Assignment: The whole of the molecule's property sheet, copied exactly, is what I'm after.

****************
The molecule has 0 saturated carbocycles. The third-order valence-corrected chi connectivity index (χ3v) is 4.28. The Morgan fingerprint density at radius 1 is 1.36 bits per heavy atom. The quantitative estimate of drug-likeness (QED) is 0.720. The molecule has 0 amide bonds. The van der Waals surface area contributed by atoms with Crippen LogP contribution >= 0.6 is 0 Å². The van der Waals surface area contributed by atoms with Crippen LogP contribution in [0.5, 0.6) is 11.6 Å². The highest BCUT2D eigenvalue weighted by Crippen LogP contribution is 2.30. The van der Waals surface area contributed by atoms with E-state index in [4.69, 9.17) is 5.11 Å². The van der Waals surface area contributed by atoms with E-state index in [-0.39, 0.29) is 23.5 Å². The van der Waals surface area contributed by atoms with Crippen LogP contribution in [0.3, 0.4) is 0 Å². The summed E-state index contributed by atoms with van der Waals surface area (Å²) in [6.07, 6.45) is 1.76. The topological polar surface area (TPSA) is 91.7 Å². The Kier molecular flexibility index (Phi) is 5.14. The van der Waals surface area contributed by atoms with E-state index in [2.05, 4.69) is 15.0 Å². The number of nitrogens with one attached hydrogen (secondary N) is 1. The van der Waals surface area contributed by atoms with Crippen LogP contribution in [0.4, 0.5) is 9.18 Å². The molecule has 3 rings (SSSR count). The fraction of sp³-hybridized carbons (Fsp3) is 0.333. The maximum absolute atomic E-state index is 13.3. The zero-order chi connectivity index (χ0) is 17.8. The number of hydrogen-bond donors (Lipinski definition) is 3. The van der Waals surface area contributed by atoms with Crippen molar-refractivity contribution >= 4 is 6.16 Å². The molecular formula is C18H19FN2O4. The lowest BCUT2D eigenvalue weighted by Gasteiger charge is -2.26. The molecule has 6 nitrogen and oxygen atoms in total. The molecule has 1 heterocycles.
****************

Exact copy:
The molecule has 0 saturated carbocycles. The third-order valence-corrected chi connectivity index (χ3v) is 4.28. The Morgan fingerprint density at radius 1 is 1.36 bits per heavy atom. The quantitative estimate of drug-likeness (QED) is 0.720. The molecule has 0 amide bonds. The van der Waals surface area contributed by atoms with Crippen LogP contribution >= 0.6 is 0 Å². The van der Waals surface area contributed by atoms with Crippen LogP contribution in [0.5, 0.6) is 11.6 Å². The highest BCUT2D eigenvalue weighted by Crippen LogP contribution is 2.30. The van der Waals surface area contributed by atoms with E-state index in [4.69, 9.17) is 5.11 Å². The van der Waals surface area contributed by atoms with E-state index in [-0.39, 0.29) is 23.5 Å². The van der Waals surface area contributed by atoms with Crippen LogP contribution in [0.3, 0.4) is 0 Å². The summed E-state index contributed by atoms with van der Waals surface area (Å²) in [6.07, 6.45) is 1.76. The topological polar surface area (TPSA) is 91.7 Å². The Kier molecular flexibility index (Phi) is 5.14. The van der Waals surface area contributed by atoms with E-state index in [2.05, 4.69) is 15.0 Å². The number of nitrogens with one attached hydrogen (secondary N) is 1. The van der Waals surface area contributed by atoms with Crippen LogP contribution in [0.4, 0.5) is 9.18 Å². The molecule has 3 rings (SSSR count). The fraction of sp³-hybridized carbons (Fsp3) is 0.333. The maximum absolute atomic E-state index is 13.3. The zero-order chi connectivity index (χ0) is 17.8. The number of hydrogen-bond donors (Lipinski definition) is 3. The van der Waals surface area contributed by atoms with Crippen molar-refractivity contribution >= 4 is 6.16 Å². The molecular formula is C18H19FN2O4. The lowest BCUT2D eigenvalue weighted by Gasteiger charge is -2.26. The molecule has 6 nitrogen and oxygen atoms in total. The molecule has 1 heterocycles.